Both houses of Congress yesterday defeated farm bill amendments aimed at lowering price supports for sugar.

The defeats dealt a sharp blow to the effort by opponents to weaken some of the bill's more generous programs. They recouped slightly, however, when the Senate later passed an amendment to phase out price supports for honey.

The Senate and House are simultaneously debating their respective versions of the farm bill, which will regulate the nation's agriculture for the next five years.

The bill estimates that $53-54 billion in farm subsidies and other benefits will be disbursed during that time. Most members of Congress believe, however, that spending could be further slashed in the ongoing budget summit.

Reformers in both houses have concentrated on what they consider to be overly generous subsidies, especially to sugar. They have tried to reduce sugar price supports from 18 cents per pound to 16 cents.

The Senate amendment, sponsored by Sen. Bill Bradley (D-N.J.), was defeated by a surprisingly close vote of 54 to 44. A similar House measure introduced by Rep. Thomas Downey (D-N.Y.), was trounced 271 to 150.

Downey, Bradley and their supporters had denounced the sugar program for guaranteeing domestic producers an artificially high price, thus encouraging overproduction and limiting imports by foreign countries.

"Producers like the program because it's a better deal -- there's no downside," said Bradley. "If the sugar price goes up, the sugar farmer reaps the upside. If the price goes down, there's a floor.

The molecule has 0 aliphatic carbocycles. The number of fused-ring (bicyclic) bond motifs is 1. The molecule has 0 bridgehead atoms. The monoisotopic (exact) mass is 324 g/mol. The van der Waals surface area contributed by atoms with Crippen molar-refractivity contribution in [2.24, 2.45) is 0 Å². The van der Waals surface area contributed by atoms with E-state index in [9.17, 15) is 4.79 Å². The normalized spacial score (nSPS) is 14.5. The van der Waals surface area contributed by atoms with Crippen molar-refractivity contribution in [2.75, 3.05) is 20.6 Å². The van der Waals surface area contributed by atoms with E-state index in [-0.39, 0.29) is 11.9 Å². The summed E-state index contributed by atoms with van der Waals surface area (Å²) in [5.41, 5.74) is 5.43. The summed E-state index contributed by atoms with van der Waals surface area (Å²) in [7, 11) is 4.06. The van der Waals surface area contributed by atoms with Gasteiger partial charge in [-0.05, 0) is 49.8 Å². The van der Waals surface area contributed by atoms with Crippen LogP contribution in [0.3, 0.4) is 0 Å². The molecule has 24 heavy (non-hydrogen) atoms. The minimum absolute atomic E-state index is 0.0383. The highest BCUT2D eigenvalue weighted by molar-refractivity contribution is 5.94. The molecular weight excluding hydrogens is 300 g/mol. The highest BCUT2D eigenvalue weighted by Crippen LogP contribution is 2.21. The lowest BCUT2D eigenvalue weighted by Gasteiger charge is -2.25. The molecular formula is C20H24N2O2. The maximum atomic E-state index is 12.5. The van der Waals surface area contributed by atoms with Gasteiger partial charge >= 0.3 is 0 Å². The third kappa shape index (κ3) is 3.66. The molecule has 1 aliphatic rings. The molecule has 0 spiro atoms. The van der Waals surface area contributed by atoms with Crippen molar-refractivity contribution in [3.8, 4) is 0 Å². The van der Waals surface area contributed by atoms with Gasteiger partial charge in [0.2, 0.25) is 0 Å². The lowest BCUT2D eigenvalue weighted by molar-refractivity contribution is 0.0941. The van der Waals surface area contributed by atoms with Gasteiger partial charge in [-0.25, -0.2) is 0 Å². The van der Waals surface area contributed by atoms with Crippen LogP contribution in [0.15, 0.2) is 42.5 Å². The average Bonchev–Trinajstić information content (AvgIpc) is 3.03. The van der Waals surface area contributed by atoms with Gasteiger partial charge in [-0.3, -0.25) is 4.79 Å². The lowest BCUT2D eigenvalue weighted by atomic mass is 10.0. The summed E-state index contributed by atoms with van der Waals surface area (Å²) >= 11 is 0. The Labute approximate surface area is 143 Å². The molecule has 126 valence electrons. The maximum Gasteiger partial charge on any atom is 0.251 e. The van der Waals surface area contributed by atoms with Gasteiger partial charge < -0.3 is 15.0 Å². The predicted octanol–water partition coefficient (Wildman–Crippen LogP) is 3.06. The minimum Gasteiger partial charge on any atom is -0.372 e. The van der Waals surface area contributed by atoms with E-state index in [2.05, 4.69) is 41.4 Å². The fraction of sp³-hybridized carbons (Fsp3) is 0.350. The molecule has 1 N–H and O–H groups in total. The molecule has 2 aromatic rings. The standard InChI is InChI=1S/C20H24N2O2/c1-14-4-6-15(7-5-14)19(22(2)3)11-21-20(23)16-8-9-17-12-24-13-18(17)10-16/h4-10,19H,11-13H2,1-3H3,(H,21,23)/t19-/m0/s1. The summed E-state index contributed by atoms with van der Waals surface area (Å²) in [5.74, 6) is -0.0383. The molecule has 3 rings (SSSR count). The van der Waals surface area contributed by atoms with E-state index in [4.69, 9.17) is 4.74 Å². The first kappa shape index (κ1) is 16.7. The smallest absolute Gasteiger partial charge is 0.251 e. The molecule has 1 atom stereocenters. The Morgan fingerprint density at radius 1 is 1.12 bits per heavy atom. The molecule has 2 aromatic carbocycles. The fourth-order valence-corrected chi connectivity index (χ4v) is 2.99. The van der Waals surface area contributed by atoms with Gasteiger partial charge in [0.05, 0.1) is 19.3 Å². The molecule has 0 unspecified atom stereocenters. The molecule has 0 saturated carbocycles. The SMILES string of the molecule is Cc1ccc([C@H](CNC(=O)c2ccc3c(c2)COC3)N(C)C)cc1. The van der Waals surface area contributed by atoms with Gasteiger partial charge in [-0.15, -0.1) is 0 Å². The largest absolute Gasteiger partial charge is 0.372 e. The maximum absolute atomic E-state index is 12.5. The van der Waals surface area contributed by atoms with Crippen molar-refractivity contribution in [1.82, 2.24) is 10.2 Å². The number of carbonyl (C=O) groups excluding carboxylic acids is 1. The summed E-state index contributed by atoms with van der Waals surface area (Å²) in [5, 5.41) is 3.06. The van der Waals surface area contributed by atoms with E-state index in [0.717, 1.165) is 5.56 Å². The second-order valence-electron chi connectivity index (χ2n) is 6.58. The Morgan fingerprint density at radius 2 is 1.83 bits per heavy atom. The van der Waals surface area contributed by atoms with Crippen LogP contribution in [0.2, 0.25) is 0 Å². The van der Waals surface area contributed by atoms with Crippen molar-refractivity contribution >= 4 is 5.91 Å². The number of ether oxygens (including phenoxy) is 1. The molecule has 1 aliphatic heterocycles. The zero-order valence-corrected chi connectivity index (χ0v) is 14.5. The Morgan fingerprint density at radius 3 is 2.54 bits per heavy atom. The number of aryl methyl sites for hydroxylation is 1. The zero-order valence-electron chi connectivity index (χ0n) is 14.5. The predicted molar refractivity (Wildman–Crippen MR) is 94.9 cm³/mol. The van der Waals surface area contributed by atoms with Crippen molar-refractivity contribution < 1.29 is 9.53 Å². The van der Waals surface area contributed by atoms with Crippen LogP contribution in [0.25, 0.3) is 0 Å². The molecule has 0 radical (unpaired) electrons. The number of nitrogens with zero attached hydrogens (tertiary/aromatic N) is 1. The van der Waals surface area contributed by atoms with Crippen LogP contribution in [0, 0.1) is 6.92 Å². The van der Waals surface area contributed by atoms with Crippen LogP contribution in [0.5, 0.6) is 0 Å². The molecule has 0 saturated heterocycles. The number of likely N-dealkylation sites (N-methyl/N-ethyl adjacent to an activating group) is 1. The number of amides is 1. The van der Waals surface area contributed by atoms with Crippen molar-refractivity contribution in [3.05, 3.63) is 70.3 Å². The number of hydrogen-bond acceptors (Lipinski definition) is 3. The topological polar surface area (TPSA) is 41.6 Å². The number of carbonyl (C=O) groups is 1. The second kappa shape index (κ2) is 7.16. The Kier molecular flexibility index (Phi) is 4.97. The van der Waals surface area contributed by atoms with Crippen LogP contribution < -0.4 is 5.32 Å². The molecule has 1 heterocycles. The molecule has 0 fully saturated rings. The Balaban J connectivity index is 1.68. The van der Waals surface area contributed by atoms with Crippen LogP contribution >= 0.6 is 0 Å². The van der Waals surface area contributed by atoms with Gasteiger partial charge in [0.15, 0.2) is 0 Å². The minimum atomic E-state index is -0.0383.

"Sound familiar?" he asked. "I would say the sugar program is the S&L {the savings and loan scandal} of agriculture policy."

Rep. Jerry Huckaby (D-La.), the existing program's staunchest champion in the House, said that "overall I think Congress felt the sugar program was fair." His forecast was borne out to a limited extent in the Senate, when an amendment to phase out the honey price support was passed by voice vote after a motion to table the measure was defeated 52 to 46.

The honey program in the past five years has cost taxpayers between $66 million and $100 million in benefits to the nation's 22,000 beekeepers. The amendment would gradually reduce the support price over the first four years of the new farm bill and drop it altogether in the fifth.

"If they don't have a better shot than sugar, it's hard to understand," said Deputy Undersecretary of Agriculture John Cambell, assigned by the Agriculture Department to follow the farm bill's progress. "The idea that rich people are getting payments from poor people is something that shouldn't be popular in the House of Representatives."

Still, amendments to exclude some large farmers from the programs are likely to find some opposition from environmentalists who note that farmers outside the programs are not bound by conservation regulations regarding wetlands and highly erodible lands.